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The woman for women

chandigarh Updated: Nov 24, 2013 14:24 IST
Navleen Kaur Lakhi

From addressing the issue of female foeticide in her debut novel, Witness the Night, to touching upon surrogacy and adoption in Origins of Love, and recently bringing to light the issue of rape in The Sea of Innocence — print, TV journalist-turned author Kishwar Desai’s subjects have always revolved around the sad state of women in India.

Her eyes speak of the anger and frustration, brushed with helplessness, when you broach the topic. She refers to the recent Tarun Tejpal incident and says, “Look at what’s happened; isn’t it horrifying? Women need more security. They are only treated as objects. So, it becomes all the more important to write about such issues.”

Besides the subjects Desai has touched in her books, there’s a sea of injustices being faced by Indian women on a daily basis, says she. “We really need to make a difference. A combination of various factors has led to this status of women. The worst is being witnessed in caste-driven societies. No matter how educated you are, the immediate patriarchal reaction is to not let the woman step out. That’s where the problem lies. If all of us push back with vengeance, it will get all the more difficult for men to have their hold.”

About her recent book, The Sea of Innocence, she says, “I wrote the book before the Delhi gang rape incident. I was angry when I wrote that book. Gang rapes are a common occurrence in rural areas. They are only escalated when someone ‘influential’ is involved.”

Kishwar is also setting up the Crime Writer’s Association of South Asia, which would focus on everyday issues. The author also shows eagerness to join hands, as she says, “We should certainly have a group on social media where we talk about such issues. Because, it’s difficult for many women to come out and speak. Even in the Tejpal incident, social media is what helped take the case to another level.”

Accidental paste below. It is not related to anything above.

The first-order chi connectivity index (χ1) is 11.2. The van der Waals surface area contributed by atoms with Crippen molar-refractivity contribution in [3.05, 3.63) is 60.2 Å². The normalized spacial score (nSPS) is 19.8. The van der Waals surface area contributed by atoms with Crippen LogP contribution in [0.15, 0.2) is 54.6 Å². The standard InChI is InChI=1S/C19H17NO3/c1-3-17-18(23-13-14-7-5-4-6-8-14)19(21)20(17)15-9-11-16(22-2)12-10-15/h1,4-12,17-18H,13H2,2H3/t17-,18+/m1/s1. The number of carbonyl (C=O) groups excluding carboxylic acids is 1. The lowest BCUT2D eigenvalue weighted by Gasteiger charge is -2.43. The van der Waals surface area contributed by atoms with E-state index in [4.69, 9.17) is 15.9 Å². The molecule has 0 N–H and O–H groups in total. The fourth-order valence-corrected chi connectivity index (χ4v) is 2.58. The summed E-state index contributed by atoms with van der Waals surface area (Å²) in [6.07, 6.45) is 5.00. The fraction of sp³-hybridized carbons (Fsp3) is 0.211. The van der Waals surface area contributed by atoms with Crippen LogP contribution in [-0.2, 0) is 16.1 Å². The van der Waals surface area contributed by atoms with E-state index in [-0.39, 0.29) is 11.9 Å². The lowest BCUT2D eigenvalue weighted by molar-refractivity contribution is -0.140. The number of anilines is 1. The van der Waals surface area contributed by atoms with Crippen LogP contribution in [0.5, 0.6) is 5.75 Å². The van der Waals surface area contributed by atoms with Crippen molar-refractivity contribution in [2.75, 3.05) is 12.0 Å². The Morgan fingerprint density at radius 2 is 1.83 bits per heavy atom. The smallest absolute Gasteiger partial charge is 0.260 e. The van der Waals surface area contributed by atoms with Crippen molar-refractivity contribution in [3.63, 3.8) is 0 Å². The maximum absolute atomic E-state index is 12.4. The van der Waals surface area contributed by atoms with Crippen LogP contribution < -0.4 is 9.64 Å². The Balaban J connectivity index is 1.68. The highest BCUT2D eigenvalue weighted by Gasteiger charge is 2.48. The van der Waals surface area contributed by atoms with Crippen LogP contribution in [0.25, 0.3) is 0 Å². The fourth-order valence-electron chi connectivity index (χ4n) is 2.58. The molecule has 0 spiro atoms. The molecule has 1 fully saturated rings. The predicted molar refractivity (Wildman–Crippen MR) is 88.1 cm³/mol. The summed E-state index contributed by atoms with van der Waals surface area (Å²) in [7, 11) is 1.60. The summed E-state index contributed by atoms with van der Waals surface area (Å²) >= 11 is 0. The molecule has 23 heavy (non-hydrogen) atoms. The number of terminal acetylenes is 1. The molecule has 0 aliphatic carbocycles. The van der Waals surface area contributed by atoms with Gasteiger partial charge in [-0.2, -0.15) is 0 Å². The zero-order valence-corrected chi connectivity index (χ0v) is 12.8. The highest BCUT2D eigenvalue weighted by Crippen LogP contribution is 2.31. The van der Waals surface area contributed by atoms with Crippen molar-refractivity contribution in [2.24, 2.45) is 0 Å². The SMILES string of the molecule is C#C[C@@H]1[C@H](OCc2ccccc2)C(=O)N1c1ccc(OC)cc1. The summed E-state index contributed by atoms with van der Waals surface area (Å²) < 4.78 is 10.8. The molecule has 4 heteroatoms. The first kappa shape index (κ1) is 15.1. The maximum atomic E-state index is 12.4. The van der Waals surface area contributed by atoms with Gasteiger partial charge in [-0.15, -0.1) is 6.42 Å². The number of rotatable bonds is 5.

Kishwar is once again busy with Simran Singh series, after her previous novels, where character Simran Singh was the protagonist. Before she wrote these fiction books, Kishwar’s first book was non-fiction — Darlingji: The True Love Story of Nargis and Sunil Dutt. But, she sees crime novels as something that provide her readers with closure. Kishwar also discloses that a TV channel is
planning to do a series on her book, Witness the Night.

Before we sign off, Ambala girl Kishwar, who spent a few years in Chandigarh, says, “When I used to be in Chandigarh, no literary or theatre activities were taking place. It’s great to see so many lit fests being organised all over the country. Suddenly, being a writer is glamorous! You realise that you belong to a guild of thousands of other writers.”